The Gate of Hell op. 15 (2001/2003)
- sound fresco for string quartet and electro-acoustic after August Rodin’s sculpture
The composition was inspired by August Rodin’s identically-titled sculpture in the garden of the Musee Rodin in Paris, itself inspired by Dante’s Divine Comedy. Rodin’s famous Thinker appears for the first time in this sculpture, perched above the Gate of Hell, under the Three Shadows, resting his head on his fist. (It was the German poet Rainer Maria Rilke, for many years the sculptor’s secretary, who suggested the master turn the Thinker into a free-standing statue.)
“It was a great challenge to portray by means of music such a monumental work. It took me some time to decide whether I should do it at all. Then, one fine day, on 22 July 2001, on my 35th birthday, I heard music from a distant corner of our flat. I got up to see whether I was hallucinating, but the sounds kept resounding. These four notes, a major seventh chord comprising two perfect fifth, was to become the harmonic base of the composition, “ the composer said in apropos of his work.
“Naturally, the figure of the Thinker appears in the music - he comes forward in his capacity as silent observer, contemplating over passing time. By means of these returning motifs of time I sought to create a sort of free rondo form. However, the Thinker is aware that thoughts, like their conceivers, have existed since the beginning of Time. I was chiefly out to portray this timelessness - an interesting undertaking, since music itself happens in passing time.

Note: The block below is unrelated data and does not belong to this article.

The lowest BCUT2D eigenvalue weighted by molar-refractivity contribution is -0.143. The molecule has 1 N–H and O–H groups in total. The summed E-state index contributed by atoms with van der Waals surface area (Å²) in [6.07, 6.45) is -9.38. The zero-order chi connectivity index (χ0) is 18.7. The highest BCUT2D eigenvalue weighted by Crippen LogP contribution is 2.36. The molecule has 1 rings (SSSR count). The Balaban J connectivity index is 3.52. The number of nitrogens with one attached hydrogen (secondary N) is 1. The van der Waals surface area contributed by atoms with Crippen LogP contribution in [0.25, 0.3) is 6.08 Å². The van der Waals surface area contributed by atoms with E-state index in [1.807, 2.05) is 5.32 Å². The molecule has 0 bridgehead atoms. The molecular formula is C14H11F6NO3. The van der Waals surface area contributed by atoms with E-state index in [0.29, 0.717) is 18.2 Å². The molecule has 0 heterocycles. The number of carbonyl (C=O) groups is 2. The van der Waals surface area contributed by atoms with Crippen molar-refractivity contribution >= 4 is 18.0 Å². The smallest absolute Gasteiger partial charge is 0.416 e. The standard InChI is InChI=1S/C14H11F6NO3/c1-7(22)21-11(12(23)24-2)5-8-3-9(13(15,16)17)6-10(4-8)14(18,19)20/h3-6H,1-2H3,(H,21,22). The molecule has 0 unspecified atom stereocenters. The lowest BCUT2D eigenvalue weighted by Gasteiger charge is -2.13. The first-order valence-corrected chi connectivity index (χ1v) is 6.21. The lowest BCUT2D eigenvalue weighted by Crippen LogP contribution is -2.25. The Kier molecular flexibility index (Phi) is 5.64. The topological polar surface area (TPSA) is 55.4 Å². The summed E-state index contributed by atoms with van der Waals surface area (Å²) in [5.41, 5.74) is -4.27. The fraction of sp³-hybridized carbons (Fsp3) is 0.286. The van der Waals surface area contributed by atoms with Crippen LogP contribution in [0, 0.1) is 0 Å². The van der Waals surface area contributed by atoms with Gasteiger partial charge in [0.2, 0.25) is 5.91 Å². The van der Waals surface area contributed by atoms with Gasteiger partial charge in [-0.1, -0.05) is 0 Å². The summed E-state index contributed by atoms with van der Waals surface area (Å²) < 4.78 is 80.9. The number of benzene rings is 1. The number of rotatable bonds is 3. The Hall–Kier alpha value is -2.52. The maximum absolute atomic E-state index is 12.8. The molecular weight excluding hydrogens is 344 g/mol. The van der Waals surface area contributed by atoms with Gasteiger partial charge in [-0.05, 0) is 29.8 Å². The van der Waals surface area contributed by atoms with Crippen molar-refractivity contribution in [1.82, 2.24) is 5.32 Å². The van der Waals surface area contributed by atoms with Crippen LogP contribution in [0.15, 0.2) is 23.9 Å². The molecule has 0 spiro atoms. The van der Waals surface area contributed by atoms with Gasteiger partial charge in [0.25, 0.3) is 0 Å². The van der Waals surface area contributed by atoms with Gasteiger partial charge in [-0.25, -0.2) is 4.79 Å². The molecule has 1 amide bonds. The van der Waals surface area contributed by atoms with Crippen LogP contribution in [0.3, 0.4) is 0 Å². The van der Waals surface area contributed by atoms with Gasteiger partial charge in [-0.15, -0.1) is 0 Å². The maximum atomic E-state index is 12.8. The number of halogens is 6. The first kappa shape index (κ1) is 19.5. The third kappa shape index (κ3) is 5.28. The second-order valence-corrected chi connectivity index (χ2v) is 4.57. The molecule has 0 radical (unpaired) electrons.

I wanted the composition to be a ‘sound fresco’ - in which, as when looking at a sculpture, time after time different figures come into focus: now a wrenched, agonizing body, now a tear-drenched face, then directly, underneath the Thinker, silently but terrifyingly the symbol of death, the skeleton (‘His belly bloated and talon-sharp his hands: He claws the spirits, skins and splits them up.’) To alleviate the pain, from time to time we glance at the Three Shadows at the top of the sculpture, who, pointing in the same direction, seem to be saying: “Behold, mortal, what awaits you if you care not! There is portrayed by means of the above mentioned major seventh chord whose periodic appearance also creates a rondo form. Finally, a perhaps chance meeting: as I have mentioned, the first notes of the work first came to m on my 35th birthday. When I started read and think about Dante’s Divine Comedy I came across this staggering fact. The Divine Comedy begins with the following lines: “ Halfway through the journey we are living I found myself deep in a darkened forest.’ On the night of Holy Thursday, Dante celebrated his 35th birthday.”
Duration: 19 minutes
First performance: Budapest, Kunsthalle, 29.09.2001, Final version: April 2003.
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Publisher: Hangvarázs Bt. - No. 16 (firstname.lastname@example.org)